|Emerald is (naturally) at the end of the green arrow, Goondiwindi is indicated by the red one.|
|Some of the central shady lawns, well used by visitors and locals (the latter including many birds).|
|Laughing Kookaburra Dacelo novaeguineae, utilising the facilities.|
|Rainbow Lorikeets Trichoglossus moluccanus attracted by scattered seed. Not such a great idea, |
as they are very pugnacious and will drive other birds off, but they really are gorgeously coloured.
|Yellow-throated Miners Manorina flavigula are aggressive, colonial inland dwellers.|
|Blue-faced Honeyeater Entomyzon cyanotis, a striking big honeyeater of the inland east and the tropics.|
This is a young bird without a strongly blue face.
|Welcome to the gardens, on the northern edge of town.|
|Queensland Bottle Tree Brachychiton rupestris.|
Labelling is generally excellent.
|Weeping Myall Acacia pendula; a very elegant wattle of the western plains.|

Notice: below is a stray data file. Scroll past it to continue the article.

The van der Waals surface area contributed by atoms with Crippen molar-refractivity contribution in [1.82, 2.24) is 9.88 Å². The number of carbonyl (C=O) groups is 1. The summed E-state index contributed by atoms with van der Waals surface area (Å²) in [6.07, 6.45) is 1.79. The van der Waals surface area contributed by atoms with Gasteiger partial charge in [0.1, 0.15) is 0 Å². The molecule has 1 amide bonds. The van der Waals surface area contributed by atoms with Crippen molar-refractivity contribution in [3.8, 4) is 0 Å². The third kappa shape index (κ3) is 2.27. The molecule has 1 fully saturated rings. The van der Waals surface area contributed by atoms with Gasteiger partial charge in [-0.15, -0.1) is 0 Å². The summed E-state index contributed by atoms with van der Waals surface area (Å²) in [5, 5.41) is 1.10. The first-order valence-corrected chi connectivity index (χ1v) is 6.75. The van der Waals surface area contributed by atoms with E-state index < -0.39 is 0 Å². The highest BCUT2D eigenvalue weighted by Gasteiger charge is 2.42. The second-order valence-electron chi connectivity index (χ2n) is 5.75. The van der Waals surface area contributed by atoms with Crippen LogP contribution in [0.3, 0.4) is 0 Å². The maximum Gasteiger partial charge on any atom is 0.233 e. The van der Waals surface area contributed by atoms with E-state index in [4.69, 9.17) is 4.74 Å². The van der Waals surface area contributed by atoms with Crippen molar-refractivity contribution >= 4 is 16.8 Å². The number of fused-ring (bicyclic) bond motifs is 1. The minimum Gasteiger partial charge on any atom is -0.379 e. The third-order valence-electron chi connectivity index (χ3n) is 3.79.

|River Cooba Acacia salcina, a wattle mostly associated with watercourses.|
|Wilga Geijera parviflora, Family Rutaceae. A beautiful spreading small tree, the appearance of whose |
delicate small flowers bely the fact that they are pollinated by blowflies, and smell accordingly...
|Senna sp.; there are many species, and within some species a bewildering array of sub-species |
with different leaf forms. I don't blame them for not labelling this one, and I can't help!
|An Eremophila garden is always of interest to me; the signage is broadly informative, well beyond|
just identifying plants.
|Scaly-breasted Lorikeet Trichoglossus chlorolepidotus, a smaller and relatively demure relation|
of the raucous and pushy Rainbows (see above), feeding on eucalyptus blossom.
If you're passing through either of these towns - and many people do - please make the time to visit their gardens. You won't be disappointed.
(Any hints for gardens, especially native ones, that I should visit would be gratefully received.)